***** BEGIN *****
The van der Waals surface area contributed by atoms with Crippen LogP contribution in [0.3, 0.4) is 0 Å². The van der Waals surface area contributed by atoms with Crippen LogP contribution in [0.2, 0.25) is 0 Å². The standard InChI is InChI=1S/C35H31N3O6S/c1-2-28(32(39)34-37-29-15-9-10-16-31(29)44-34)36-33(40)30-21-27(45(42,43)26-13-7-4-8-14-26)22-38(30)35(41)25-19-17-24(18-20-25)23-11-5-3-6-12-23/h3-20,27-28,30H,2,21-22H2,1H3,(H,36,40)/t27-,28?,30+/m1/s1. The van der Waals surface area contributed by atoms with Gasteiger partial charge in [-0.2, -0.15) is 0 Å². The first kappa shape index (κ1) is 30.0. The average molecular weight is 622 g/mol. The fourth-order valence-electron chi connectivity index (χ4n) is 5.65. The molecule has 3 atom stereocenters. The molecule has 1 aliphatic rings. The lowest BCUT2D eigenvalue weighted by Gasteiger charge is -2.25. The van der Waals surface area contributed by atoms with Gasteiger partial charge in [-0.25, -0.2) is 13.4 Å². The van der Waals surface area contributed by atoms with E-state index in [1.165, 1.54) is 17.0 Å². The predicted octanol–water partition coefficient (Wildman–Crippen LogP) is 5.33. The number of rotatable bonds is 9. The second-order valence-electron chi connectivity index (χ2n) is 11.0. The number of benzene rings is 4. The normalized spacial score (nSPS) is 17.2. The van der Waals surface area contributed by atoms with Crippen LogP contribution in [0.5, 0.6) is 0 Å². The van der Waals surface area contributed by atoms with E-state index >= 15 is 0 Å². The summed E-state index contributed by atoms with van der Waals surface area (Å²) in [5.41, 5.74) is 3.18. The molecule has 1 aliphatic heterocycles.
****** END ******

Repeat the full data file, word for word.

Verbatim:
The van der Waals surface area contributed by atoms with Crippen LogP contribution in [0.3, 0.4) is 0 Å². The van der Waals surface area contributed by atoms with Crippen LogP contribution in [0.2, 0.25) is 0 Å². The standard InChI is InChI=1S/C35H31N3O6S/c1-2-28(32(39)34-37-29-15-9-10-16-31(29)44-34)36-33(40)30-21-27(45(42,43)26-13-7-4-8-14-26)22-38(30)35(41)25-19-17-24(18-20-25)23-11-5-3-6-12-23/h3-20,27-28,30H,2,21-22H2,1H3,(H,36,40)/t27-,28?,30+/m1/s1. The van der Waals surface area contributed by atoms with Gasteiger partial charge in [-0.2, -0.15) is 0 Å². The first kappa shape index (κ1) is 30.0. The average molecular weight is 622 g/mol. The fourth-order valence-electron chi connectivity index (χ4n) is 5.65. The molecule has 3 atom stereocenters. The molecule has 1 aliphatic rings. The lowest BCUT2D eigenvalue weighted by Gasteiger charge is -2.25. The van der Waals surface area contributed by atoms with Gasteiger partial charge in [-0.25, -0.2) is 13.4 Å². The van der Waals surface area contributed by atoms with E-state index in [1.165, 1.54) is 17.0 Å². The predicted octanol–water partition coefficient (Wildman–Crippen LogP) is 5.33. The number of rotatable bonds is 9. The second-order valence-electron chi connectivity index (χ2n) is 11.0. The number of benzene rings is 4. The normalized spacial score (nSPS) is 17.2. The van der Waals surface area contributed by atoms with Crippen LogP contribution in [0.5, 0.6) is 0 Å². The van der Waals surface area contributed by atoms with E-state index >= 15 is 0 Å². The summed E-state index contributed by atoms with van der Waals surface area (Å²) in [5.41, 5.74) is 3.18. The molecule has 1 aliphatic heterocycles.